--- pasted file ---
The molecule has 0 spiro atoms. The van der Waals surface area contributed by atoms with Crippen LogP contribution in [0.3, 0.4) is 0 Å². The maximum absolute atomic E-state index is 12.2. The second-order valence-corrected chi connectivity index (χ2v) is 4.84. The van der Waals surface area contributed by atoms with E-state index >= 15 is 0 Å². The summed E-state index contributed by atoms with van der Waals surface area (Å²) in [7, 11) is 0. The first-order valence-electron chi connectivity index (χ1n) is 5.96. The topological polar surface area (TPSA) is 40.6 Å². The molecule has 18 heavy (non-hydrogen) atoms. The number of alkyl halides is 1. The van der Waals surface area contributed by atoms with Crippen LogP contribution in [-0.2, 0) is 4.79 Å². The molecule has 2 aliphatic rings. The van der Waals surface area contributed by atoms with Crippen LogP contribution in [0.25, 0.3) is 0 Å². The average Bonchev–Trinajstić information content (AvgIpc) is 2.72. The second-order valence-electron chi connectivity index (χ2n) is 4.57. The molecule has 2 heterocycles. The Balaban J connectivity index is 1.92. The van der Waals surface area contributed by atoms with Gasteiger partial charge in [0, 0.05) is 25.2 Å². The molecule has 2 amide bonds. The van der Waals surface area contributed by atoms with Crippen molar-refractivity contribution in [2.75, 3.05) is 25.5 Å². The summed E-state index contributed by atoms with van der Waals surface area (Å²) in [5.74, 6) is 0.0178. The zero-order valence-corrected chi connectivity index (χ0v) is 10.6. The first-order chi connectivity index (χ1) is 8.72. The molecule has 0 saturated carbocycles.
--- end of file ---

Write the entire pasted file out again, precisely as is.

The molecule has 0 spiro atoms. The van der Waals surface area contributed by atoms with Crippen LogP contribution in [0.3, 0.4) is 0 Å². The maximum absolute atomic E-state index is 12.2. The second-order valence-corrected chi connectivity index (χ2v) is 4.84. The van der Waals surface area contributed by atoms with E-state index >= 15 is 0 Å². The summed E-state index contributed by atoms with van der Waals surface area (Å²) in [7, 11) is 0. The first-order valence-electron chi connectivity index (χ1n) is 5.96. The topological polar surface area (TPSA) is 40.6 Å². The molecule has 18 heavy (non-hydrogen) atoms. The number of alkyl halides is 1. The van der Waals surface area contributed by atoms with Crippen LogP contribution in [-0.2, 0) is 4.79 Å². The molecule has 2 aliphatic rings. The van der Waals surface area contributed by atoms with Crippen LogP contribution in [0.25, 0.3) is 0 Å². The average Bonchev–Trinajstić information content (AvgIpc) is 2.72. The second-order valence-electron chi connectivity index (χ2n) is 4.57. The molecule has 2 heterocycles. The Balaban J connectivity index is 1.92. The van der Waals surface area contributed by atoms with Gasteiger partial charge in [0, 0.05) is 25.2 Å². The molecule has 2 amide bonds. The van der Waals surface area contributed by atoms with Crippen molar-refractivity contribution in [2.75, 3.05) is 25.5 Å². The summed E-state index contributed by atoms with van der Waals surface area (Å²) in [5.74, 6) is 0.0178. The zero-order valence-corrected chi connectivity index (χ0v) is 10.6. The first-order chi connectivity index (χ1) is 8.72. The molecule has 0 saturated carbocycles.